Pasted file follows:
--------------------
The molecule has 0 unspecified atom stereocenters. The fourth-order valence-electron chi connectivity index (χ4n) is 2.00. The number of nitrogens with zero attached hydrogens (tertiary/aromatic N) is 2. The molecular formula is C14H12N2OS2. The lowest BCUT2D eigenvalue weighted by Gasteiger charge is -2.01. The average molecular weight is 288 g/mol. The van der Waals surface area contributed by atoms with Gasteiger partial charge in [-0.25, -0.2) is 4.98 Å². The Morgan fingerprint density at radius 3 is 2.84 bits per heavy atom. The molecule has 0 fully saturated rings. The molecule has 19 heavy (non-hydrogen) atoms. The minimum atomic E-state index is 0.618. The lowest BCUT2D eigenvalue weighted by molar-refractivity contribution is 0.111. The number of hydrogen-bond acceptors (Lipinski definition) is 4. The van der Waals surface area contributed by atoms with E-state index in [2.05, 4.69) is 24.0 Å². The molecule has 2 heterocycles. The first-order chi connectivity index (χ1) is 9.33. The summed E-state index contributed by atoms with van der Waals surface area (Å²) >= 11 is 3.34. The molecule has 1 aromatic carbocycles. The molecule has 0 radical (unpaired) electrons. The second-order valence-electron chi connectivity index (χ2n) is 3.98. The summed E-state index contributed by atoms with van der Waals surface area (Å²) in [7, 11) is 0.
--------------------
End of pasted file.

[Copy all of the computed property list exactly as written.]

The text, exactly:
The molecule has 0 unspecified atom stereocenters. The fourth-order valence-electron chi connectivity index (χ4n) is 2.00. The number of nitrogens with zero attached hydrogens (tertiary/aromatic N) is 2. The molecular formula is C14H12N2OS2. The lowest BCUT2D eigenvalue weighted by Gasteiger charge is -2.01. The average molecular weight is 288 g/mol. The van der Waals surface area contributed by atoms with Gasteiger partial charge in [-0.25, -0.2) is 4.98 Å². The Morgan fingerprint density at radius 3 is 2.84 bits per heavy atom. The molecule has 0 fully saturated rings. The molecule has 19 heavy (non-hydrogen) atoms. The minimum atomic E-state index is 0.618. The lowest BCUT2D eigenvalue weighted by molar-refractivity contribution is 0.111. The number of hydrogen-bond acceptors (Lipinski definition) is 4. The van der Waals surface area contributed by atoms with E-state index in [2.05, 4.69) is 24.0 Å². The molecule has 2 heterocycles. The first-order chi connectivity index (χ1) is 9.33. The summed E-state index contributed by atoms with van der Waals surface area (Å²) >= 11 is 3.34. The molecule has 1 aromatic carbocycles. The molecule has 0 radical (unpaired) electrons. The second-order valence-electron chi connectivity index (χ2n) is 3.98. The summed E-state index contributed by atoms with van der Waals surface area (Å²) in [7, 11) is 0.